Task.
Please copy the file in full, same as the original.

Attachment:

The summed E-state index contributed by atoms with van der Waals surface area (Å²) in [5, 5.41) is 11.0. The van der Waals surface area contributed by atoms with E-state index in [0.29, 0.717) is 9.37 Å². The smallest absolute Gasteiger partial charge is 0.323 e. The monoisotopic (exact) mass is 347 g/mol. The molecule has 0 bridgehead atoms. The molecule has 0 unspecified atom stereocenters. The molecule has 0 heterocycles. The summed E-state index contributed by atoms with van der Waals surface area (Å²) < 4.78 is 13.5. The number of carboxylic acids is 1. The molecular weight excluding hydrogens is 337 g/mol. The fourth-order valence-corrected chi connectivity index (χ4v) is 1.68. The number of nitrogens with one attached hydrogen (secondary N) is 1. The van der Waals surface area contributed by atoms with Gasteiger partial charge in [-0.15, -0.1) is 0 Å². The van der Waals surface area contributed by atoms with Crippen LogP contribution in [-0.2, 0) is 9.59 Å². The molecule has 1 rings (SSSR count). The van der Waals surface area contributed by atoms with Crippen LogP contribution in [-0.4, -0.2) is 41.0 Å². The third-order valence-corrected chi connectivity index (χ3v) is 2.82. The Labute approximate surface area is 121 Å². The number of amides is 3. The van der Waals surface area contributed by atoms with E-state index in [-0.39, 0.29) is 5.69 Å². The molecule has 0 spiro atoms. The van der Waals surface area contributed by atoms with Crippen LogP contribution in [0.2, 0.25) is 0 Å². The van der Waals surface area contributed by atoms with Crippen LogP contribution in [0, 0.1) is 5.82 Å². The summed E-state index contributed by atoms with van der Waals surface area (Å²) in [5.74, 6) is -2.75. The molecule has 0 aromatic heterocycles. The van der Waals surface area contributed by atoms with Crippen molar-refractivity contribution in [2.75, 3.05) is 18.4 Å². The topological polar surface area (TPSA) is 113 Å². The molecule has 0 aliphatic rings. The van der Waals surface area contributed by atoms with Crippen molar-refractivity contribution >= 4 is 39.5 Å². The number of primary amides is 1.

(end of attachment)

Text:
The summed E-state index contributed by atoms with van der Waals surface area (Å²) in [5, 5.41) is 11.0. The van der Waals surface area contributed by atoms with E-state index in [0.29, 0.717) is 9.37 Å². The smallest absolute Gasteiger partial charge is 0.323 e. The monoisotopic (exact) mass is 347 g/mol. The molecule has 0 bridgehead atoms. The molecule has 0 unspecified atom stereocenters. The molecule has 0 heterocycles. The summed E-state index contributed by atoms with van der Waals surface area (Å²) < 4.78 is 13.5. The number of carboxylic acids is 1. The molecular weight excluding hydrogens is 337 g/mol. The fourth-order valence-corrected chi connectivity index (χ4v) is 1.68. The number of nitrogens with one attached hydrogen (secondary N) is 1. The van der Waals surface area contributed by atoms with Gasteiger partial charge in [-0.15, -0.1) is 0 Å². The van der Waals surface area contributed by atoms with Crippen LogP contribution in [-0.2, 0) is 9.59 Å². The molecule has 1 rings (SSSR count). The van der Waals surface area contributed by atoms with Crippen LogP contribution in [-0.4, -0.2) is 41.0 Å². The third-order valence-corrected chi connectivity index (χ3v) is 2.82. The Labute approximate surface area is 121 Å². The number of amides is 3. The van der Waals surface area contributed by atoms with E-state index in [-0.39, 0.29) is 5.69 Å². The molecule has 0 spiro atoms. The van der Waals surface area contributed by atoms with Crippen LogP contribution in [0.2, 0.25) is 0 Å². The van der Waals surface area contributed by atoms with Crippen LogP contribution in [0, 0.1) is 5.82 Å². The summed E-state index contributed by atoms with van der Waals surface area (Å²) in [5.74, 6) is -2.75. The molecule has 0 aromatic heterocycles. The van der Waals surface area contributed by atoms with Crippen molar-refractivity contribution in [2.75, 3.05) is 18.4 Å². The topological polar surface area (TPSA) is 113 Å². The molecule has 0 aliphatic rings. The van der Waals surface area contributed by atoms with Crippen molar-refractivity contribution >= 4 is 39.5 Å². The number of primary amides is 1.